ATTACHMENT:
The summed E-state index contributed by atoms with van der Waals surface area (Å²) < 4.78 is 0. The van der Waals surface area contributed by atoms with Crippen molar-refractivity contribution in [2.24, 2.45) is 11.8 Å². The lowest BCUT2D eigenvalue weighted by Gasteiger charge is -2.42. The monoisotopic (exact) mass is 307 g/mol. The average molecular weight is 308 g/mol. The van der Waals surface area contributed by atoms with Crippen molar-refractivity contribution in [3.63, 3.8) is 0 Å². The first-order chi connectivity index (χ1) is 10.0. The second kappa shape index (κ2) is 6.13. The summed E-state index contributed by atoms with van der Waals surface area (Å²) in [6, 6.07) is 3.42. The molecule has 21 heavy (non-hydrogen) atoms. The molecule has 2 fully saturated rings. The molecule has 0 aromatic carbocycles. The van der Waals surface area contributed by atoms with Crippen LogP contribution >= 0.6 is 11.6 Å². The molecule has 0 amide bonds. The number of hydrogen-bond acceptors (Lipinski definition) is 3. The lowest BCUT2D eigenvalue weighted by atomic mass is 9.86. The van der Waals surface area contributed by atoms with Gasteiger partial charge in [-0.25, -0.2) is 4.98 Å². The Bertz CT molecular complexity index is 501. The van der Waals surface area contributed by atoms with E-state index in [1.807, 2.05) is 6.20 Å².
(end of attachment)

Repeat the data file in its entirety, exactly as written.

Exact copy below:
The summed E-state index contributed by atoms with van der Waals surface area (Å²) < 4.78 is 0. The van der Waals surface area contributed by atoms with Crippen molar-refractivity contribution in [2.24, 2.45) is 11.8 Å². The lowest BCUT2D eigenvalue weighted by Gasteiger charge is -2.42. The monoisotopic (exact) mass is 307 g/mol. The average molecular weight is 308 g/mol. The van der Waals surface area contributed by atoms with Crippen molar-refractivity contribution in [3.63, 3.8) is 0 Å². The first-order chi connectivity index (χ1) is 10.0. The second kappa shape index (κ2) is 6.13. The summed E-state index contributed by atoms with van der Waals surface area (Å²) in [6, 6.07) is 3.42. The molecule has 21 heavy (non-hydrogen) atoms. The molecule has 2 fully saturated rings. The molecule has 0 aromatic carbocycles. The van der Waals surface area contributed by atoms with Crippen LogP contribution >= 0.6 is 11.6 Å². The molecule has 0 amide bonds. The number of hydrogen-bond acceptors (Lipinski definition) is 3. The lowest BCUT2D eigenvalue weighted by atomic mass is 9.86. The van der Waals surface area contributed by atoms with Gasteiger partial charge in [-0.25, -0.2) is 4.98 Å². The Bertz CT molecular complexity index is 501. The van der Waals surface area contributed by atoms with E-state index in [1.807, 2.05) is 6.20 Å².